Jessell | A Sad Saturday, Helped By Solid TV Journalism
I hadn’t planned to spend this past Saturday watching TV, other than to perhaps catch the fourth quarter of the Pitt-Duke game.
But my daughter dropped in just before 11 a.m. to pick up some keys and told me that there had been a shooting at a synagogue in the nearby Squirrel Hill neighborhood.
I started flipping channels — CBS’s KDKA, Hearst’s WTAE and Cox’s WPXI. All were on the scene reporting live. I quickly learned that the synagogue was the Tree of Life, just a mile from my home at an intersection I pass nearly every day.
I watched mostly KDKA. On-the-scene reporter Andy Sheehan seemed to be ahead of the competition. Shortly after 11, he was reporting that at least eight congregants had been killed. I also liked that Sheehan lived in the neighborhood.
This is no slight to the others. I just wanted to get a good idea how one local station would handle a big breaking story.
When I first tuned in, KDKA coverage was anchored by Heather Abraham and Brenda Waters. In the afternoon, Ken Rice stepped in for Waters and Susan Koeppen for Abraham and still later, Stacy Smith for Rice. It was a long day.
The KDKA anchors were impressive, avoiding speculation, slowly building the story with each retelling as the facts were painstakingly established and orchestrating reports from the field.
They followed the story as it spread to other parts of the city — to one of the hospitals where the wounded were taken (John Shumway), to the home of alleged shooter (Ralph Iannotti) and finally to a street corner in Squirrel Hill where high school students had organized an evening vigil (Pam Surano).
And, of course, they cut to the press conference with local officials when that finally organized itself shortly after 4.
The coverage mostly steered clear of the political issues that surround these too-frequent mass shootings, although Rep. Mike Doyle, when asked by Surano at the vigil, expressed frustration with the House leadership’s refusal to bring any common-sense gun regulation to the floor.
To its credit, the station didn’t drag any experts into the studio to speculate about the motive, to psychoanalyze the shooter or propound on causes or larger meanings. They simply stuck to the story.
Throughout the day, it was left to Sheehan at a street corner to pull in Jewish leaders familiar with Tree of Life to talk about the congregation and larger Squirrel Hill community and to express the shock and sorrow that all were feeling.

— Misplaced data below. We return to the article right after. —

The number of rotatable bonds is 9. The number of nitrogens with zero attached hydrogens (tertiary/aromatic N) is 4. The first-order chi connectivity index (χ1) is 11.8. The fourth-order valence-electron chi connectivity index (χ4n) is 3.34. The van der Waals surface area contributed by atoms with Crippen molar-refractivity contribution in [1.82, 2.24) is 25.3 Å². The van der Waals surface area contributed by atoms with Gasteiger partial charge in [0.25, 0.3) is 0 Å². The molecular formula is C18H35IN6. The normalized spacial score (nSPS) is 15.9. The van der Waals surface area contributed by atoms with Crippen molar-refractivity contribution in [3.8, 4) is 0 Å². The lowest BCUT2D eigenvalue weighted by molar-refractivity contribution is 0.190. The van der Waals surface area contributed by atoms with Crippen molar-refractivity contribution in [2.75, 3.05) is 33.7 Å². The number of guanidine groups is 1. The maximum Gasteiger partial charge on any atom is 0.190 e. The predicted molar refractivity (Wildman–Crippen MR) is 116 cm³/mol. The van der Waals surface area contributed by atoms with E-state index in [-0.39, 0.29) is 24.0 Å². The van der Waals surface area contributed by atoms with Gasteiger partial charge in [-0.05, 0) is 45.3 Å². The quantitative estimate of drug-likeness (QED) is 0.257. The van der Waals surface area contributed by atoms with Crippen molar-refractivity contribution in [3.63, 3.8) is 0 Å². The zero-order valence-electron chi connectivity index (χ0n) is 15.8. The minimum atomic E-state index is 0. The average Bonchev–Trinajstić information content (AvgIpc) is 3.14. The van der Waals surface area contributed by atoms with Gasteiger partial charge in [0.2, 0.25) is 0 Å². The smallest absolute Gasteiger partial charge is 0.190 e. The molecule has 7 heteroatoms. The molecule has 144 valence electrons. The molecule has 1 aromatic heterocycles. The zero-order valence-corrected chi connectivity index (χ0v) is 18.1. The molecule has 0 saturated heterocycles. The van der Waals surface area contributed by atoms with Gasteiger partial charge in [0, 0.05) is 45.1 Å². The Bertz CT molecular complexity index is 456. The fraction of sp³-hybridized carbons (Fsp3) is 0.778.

For the most part, it was a story without pictures. There wasn’t much to see from behind the police lines. The station didn’t try to compensate by spiking the coverage with screaming graphics a la cable news.
I have been critical of local TV news for being too stodgy, for being too fixated on doing things by the book. But on this day, that quality came across as cool professionalism.
I wasn’t the only one to appreciate the coverage. During the evening vigil, Surano interviewed a mother, father and son. After the interview, the mother started to walk away, but turned back to Surano. She had something else to say: “We have been listening to television all day. Thank you for giving us the play by play. We just had no information.”
At this point, it might be bad form for a broadcaster to make hay out the fine work the Pittsburgh stations did this weekend. Well, I’m not a broadcaster. I’m just a reporter who has followed more carefully than most what they do and how they do it.
The federal government — Congress, the FCC, the Justice Department — makes policy that affects broadcasting and its competitors. Those policies will determine whether broadcasting can sustain the news operations they have today or whether they will slowly diminish as newspapers have.
The current FCC, I think, gets it, but I’m not so sure about the Justice Department. Makan Delrahim, the head of Justice’s antitrust division, has announced that he will soon hold a “workshop” to reconsider its policy toward broadcasting.
In particular, he said, he wants to look at the advertising model that supports local TV news and “how the advent of advertising online … through Google, through Facebook, through Amazon has changed that marketplace.”
Based on my Saturday TV viewing, I have two thoughts on that:
- KDKA went all-in with 10 hours of nonstop coverage on a big local story of national importance without commercial interruption.
- I do not believe Facebook or Google or Amazon had a single reporter on the scene.
On a personal note, I spent much of my youth and college years in the East End Pittsburgh neighborhoods and towns of Oakland, East Liberty, Highland Park, Shadyside, Swissvale, Edgewood, Wilkinsburg and Squirrel Hill.
I moved back here in June to be near family and because I love this place. When I walk down Forbes Avenue between Shady and Murray, I not only think about what it is, but also about what is was in 1963 when my uncle and I went shopping there or what it was in 1974 when my girlfriend (now wife) and I nearly froze waiting for the 61A to take us back to Duquesne. I intend to spend the rest of my life here.
I am too newly returned to say I am fully part of this community yet. But I will tell you I felt this attack in the gut, the pain a mix of outrage and profound sadness for the victims and their families. It was the same awful feeling I had when I was living in Chatham, N.J., and the 9/11 attacks killed 11 Chatham residents.
It’s like the exhausted Sheehan said as he wrapped up his 10 hours of marathon coverage Saturday, “When it happens in your backyard, it’s different.”
Harry A. Jessell is editor of TVNewsCheck. He can be contacted at 973-701-1067 or here.